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The new method may allow multi-robot teams to explore other planets independently and reliably

The new method may allow multi-robot teams to explore other planets independently and reliably

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The swing-style rover was chosen because it has a small form factor and uses rack components. Credit: Sarah Swinton.

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The swing-style rover was chosen because it has a small form factor and uses rack components. Credit: Sarah Swinton.

While roboticists have developed increasingly sophisticated systems over the past decades, ensuring that these systems can operate autonomously in real-world environments without mishaps is often difficult. This is especially difficult when these robots are designed to be deployed in complex environments, including space and other planets.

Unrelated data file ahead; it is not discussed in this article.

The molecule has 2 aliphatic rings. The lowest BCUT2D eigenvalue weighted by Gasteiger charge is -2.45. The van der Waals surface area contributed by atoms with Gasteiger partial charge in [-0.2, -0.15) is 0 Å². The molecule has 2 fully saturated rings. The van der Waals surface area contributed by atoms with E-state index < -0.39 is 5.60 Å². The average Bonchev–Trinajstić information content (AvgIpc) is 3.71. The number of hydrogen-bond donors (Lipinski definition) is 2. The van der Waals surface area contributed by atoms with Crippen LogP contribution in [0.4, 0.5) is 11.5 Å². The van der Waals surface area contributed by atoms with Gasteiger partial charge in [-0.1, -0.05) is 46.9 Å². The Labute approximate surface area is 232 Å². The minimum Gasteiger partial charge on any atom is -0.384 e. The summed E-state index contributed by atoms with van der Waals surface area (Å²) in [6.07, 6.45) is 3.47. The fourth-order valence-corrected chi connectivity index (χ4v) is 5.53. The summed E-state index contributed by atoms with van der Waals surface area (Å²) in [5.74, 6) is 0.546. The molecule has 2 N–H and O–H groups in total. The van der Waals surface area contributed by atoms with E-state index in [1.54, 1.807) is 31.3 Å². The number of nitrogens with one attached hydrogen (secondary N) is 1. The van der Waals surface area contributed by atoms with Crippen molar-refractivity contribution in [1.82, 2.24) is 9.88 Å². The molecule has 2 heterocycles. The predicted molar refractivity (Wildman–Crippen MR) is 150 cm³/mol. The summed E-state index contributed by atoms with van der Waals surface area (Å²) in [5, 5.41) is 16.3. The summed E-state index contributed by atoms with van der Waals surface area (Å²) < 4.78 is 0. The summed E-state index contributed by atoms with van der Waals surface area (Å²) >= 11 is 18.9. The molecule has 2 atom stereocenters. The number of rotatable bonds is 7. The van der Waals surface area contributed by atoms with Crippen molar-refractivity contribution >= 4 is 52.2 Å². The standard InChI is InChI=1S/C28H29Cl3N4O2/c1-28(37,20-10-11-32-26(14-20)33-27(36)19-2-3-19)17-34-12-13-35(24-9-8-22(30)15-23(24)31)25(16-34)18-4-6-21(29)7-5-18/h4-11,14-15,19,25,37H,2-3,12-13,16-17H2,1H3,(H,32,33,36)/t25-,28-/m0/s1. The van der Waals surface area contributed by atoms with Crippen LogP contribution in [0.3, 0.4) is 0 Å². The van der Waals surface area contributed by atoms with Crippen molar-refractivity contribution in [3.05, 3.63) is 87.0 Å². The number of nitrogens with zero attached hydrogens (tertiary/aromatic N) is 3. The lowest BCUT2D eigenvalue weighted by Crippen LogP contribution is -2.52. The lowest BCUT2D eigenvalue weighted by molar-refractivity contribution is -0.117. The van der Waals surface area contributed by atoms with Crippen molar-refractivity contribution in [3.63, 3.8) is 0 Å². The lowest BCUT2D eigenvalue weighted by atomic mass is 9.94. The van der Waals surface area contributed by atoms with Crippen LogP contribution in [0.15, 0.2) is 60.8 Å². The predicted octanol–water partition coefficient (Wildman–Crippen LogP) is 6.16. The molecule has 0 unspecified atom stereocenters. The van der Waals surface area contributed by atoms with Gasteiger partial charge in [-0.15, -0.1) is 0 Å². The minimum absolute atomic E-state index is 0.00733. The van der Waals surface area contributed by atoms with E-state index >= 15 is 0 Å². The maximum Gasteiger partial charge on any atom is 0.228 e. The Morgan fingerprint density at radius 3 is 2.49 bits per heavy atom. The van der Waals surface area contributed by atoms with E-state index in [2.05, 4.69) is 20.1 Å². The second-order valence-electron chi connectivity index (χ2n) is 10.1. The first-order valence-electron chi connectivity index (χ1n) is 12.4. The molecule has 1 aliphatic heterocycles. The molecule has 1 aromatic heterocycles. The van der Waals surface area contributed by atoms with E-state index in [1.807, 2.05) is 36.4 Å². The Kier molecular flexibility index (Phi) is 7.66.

Researchers at the University of Glasgow recently developed a new methodology that could allow teams of multiple rovers to independently and reliably explore other planets. This method was introduced in A paper Previously published on arXiv,incorporates data drawn from various sources, including ,imaging data, maps and information collected by sensors, to plan,efficient paths for the various robots in the team.

“Using a team of planetary exploration rovers to explore the surface of Mars, rather than a single rover, could significantly increase the science capabilities of the mission,” Sarah Swinton, first author on the paper, told Tech Xplore. “All planetary exploration rovers must use some level of autonomy, as the communication latency between Earth and Mars makes it very difficult and time-consuming for humans to perform command actions. Employing a team of rovers places more emphasis on autonomy, e.g. “It is increasingly difficult for human operators to coordinate their behaviors.”